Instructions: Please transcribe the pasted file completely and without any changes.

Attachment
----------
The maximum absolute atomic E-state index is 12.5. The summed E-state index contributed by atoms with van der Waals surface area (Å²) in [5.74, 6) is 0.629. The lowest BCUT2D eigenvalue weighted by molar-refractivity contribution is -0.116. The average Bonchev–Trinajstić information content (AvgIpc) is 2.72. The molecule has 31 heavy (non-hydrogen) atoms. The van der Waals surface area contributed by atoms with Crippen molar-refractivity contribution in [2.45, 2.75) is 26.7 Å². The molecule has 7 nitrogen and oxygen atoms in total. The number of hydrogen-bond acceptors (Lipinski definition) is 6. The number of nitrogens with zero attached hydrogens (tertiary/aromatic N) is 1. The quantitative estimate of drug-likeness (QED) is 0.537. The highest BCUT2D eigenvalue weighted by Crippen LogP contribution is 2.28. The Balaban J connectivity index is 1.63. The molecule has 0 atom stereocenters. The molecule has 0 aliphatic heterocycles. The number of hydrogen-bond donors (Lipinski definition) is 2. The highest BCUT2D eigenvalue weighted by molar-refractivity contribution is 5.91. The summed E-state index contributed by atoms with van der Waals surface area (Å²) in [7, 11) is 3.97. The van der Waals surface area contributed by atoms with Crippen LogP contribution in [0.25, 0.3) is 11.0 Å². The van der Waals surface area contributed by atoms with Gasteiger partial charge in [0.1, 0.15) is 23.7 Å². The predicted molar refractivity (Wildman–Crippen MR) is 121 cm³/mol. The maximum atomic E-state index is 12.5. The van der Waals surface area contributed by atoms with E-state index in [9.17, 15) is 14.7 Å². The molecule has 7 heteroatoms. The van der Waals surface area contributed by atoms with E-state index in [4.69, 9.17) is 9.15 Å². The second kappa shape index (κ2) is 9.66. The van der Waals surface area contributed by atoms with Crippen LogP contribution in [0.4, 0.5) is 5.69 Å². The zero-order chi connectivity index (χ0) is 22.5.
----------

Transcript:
The maximum absolute atomic E-state index is 12.5. The summed E-state index contributed by atoms with van der Waals surface area (Å²) in [5.74, 6) is 0.629. The lowest BCUT2D eigenvalue weighted by molar-refractivity contribution is -0.116. The average Bonchev–Trinajstić information content (AvgIpc) is 2.72. The molecule has 31 heavy (non-hydrogen) atoms. The van der Waals surface area contributed by atoms with Crippen molar-refractivity contribution in [2.45, 2.75) is 26.7 Å². The molecule has 7 nitrogen and oxygen atoms in total. The number of hydrogen-bond acceptors (Lipinski definition) is 6. The number of nitrogens with zero attached hydrogens (tertiary/aromatic N) is 1. The quantitative estimate of drug-likeness (QED) is 0.537. The highest BCUT2D eigenvalue weighted by Crippen LogP contribution is 2.28. The Balaban J connectivity index is 1.63. The molecule has 0 atom stereocenters. The molecule has 0 aliphatic heterocycles. The number of hydrogen-bond donors (Lipinski definition) is 2. The highest BCUT2D eigenvalue weighted by molar-refractivity contribution is 5.91. The summed E-state index contributed by atoms with van der Waals surface area (Å²) in [7, 11) is 3.97. The van der Waals surface area contributed by atoms with Crippen LogP contribution in [0.25, 0.3) is 11.0 Å². The van der Waals surface area contributed by atoms with Gasteiger partial charge in [0.1, 0.15) is 23.7 Å². The predicted molar refractivity (Wildman–Crippen MR) is 121 cm³/mol. The maximum atomic E-state index is 12.5. The van der Waals surface area contributed by atoms with E-state index in [9.17, 15) is 14.7 Å². The molecule has 7 heteroatoms. The van der Waals surface area contributed by atoms with E-state index in [4.69, 9.17) is 9.15 Å². The second kappa shape index (κ2) is 9.66. The van der Waals surface area contributed by atoms with Crippen LogP contribution in [0.4, 0.5) is 5.69 Å². The zero-order chi connectivity index (χ0) is 22.5.